Clerk candidates weigh in on marriage licenses
Candidates running for clerk of the Shenandoah County Circuit Court say they would issue marriage licenses to same-sex couples.
Democratic Party candidate Adam Sharp publicly called out his four challengers last week for their apparent silence on the matter. Sharp told a large crowd at a candidates’ forum Thursday that he would issue licenses if elected. Sharp insinuated that his challengers’ silence must mean they might not issue licenses as required by the Supreme Court. Sharp claimed also that none of the candidates had expressed their views one way or the other on their campaign materials.
It turns out the four other candidates say they would issue licenses to same-sex couples. Republican David George and independent candidates Tammy Heishman, Sarona Irvin and Lisa Long all said in recent interviews following the forum that they would issue licenses.
“My answer is ‘yes,’ I would issue the marriage licenses,” George said Monday.
Asked how he would handle a situation in which a deputy clerk refused to issue a license, George said “my response to that would be that I really have no comment on some hypothetical personnel question that may or may not happen in the future. But I would ensure that the marriage licenses are issued.”
Heishman said Friday, “I would not have a problem because that is what I would be elected to do. It’s the law and I have to abide by the law.
“If that’s the law, my personal opinion should not get involved in that,” Heishman added. “And even now, like if someone comes in my office and if any of us has a kind of problem with someone, I could get another deputy to do it, deputy clerk. But my whole office as a whole would not deny anyone that.”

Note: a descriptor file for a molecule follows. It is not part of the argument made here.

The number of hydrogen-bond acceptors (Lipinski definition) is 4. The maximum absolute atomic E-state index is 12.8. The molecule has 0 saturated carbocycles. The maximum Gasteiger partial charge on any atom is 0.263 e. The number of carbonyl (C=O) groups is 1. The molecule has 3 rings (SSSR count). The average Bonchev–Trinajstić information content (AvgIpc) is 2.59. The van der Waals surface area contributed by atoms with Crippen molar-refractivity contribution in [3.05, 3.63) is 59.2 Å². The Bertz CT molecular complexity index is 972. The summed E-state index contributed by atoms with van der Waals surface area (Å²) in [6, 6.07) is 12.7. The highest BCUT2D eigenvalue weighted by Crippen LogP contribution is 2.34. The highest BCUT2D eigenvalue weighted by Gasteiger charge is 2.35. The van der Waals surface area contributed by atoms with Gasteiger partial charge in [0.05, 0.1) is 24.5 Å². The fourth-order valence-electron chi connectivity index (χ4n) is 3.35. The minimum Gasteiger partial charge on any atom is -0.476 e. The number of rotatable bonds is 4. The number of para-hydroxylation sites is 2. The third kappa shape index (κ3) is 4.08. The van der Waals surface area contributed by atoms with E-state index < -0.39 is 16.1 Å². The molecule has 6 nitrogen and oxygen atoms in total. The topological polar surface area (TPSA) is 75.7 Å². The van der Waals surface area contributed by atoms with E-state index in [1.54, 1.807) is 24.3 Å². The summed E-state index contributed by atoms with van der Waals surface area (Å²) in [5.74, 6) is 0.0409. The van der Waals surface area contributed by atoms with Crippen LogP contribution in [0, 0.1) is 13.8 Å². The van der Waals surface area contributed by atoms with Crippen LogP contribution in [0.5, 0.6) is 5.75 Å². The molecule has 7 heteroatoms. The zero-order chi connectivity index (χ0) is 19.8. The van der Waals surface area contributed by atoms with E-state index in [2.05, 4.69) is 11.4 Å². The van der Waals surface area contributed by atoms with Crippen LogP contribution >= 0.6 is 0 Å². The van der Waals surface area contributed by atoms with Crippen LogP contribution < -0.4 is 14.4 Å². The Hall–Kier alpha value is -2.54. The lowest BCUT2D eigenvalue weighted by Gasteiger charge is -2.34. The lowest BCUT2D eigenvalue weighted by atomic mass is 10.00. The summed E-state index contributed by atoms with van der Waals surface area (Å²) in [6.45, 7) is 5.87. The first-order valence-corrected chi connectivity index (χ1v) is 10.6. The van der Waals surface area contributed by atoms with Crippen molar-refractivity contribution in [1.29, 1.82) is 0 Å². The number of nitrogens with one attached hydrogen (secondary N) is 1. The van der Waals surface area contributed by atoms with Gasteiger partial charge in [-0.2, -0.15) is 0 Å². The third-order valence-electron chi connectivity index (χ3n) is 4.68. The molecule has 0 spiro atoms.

Heishman said if a deputy clerk took issue with issuing a license she would talk with the employee and explain that such a task is required.
Irvin defended the current clerk, Denise Estep, who is retiring at the end of her term, as upholding the law.
“We treat everybody with the same respect that they deserve and we do not judge whether they’re right or wrong for going for those marriage licenses because that is not our decision,” Irvin said. “The law says that we issue them and we issue them in the same manner that we issue them to a man and a woman, two women, two men, whatever the case may be.”
Irvin said she would, if elected, require her deputies to follow the law. Irvin said she wouldn’t immediately fire a deputy who refused to issue a license to a same-sex couple. Irvin added that she would talk to the deputy about the matter and if he or she still refused, that employee “couldn’t stay,” noting it would be no different than if the worker said he or she wouldn’t issue a concealed handgun permit or passport.
Long echoed the other candidates.
“I feel that when you take the oath of office that you have to uphold the Constitution and when the law tells you that you need to do that, that is part of your job duties and it needs to be done,” Long said.
When asked how she would respond if a deputy refused to issue a license to a same-sex couple, Long said she understood it might come down to an employee’s personal beliefs but added, “I still feel that they need to perform all of the duties that are required by the deputy clerk and, if they would not be able to do that, I don’t feel that they could be a deputy clerk.”
Sharp warned voters and people at the forum that a candidate who does not issue licenses would follow the path of Kim Davis, the Kentucky clerk who refused to follow the high court’s ruling. The question also was not asked of the candidates at the forum.
“I’m very glad to hear … that everyone has said that they’ll issue marriage licenses to eligible couples,” Sharp said Monday. “That’s a relief. I think it’s important that voters know that especially in light of other clerks in other states who have not done that.”
Sharp said candidates who say they plan to issue marriage licenses if elected should state this on their websites and campaign materials.
“You have a situation where clerks choose to defy the Supreme Court and are sued,” Sharp added, noting that such lawsuits can end up costing hundreds of thousands of dollars. “I think that needs to be stated pretty clearly, whether or not a candidate is planning on using the office to take a personal stance that’s going to cost everybody money because, in the end, they’re going to have to give in or go to jail.”
Asked how he would respond if a deputy clerk refused to perform the duty, Sharp said he “would not fire anyone for hesitating to sign a marriage license ’cause I think the buck stops with the clerk of court.”
Contact staff writer Alex Bridges at 540-465-5137 ext. 125, or email@example.com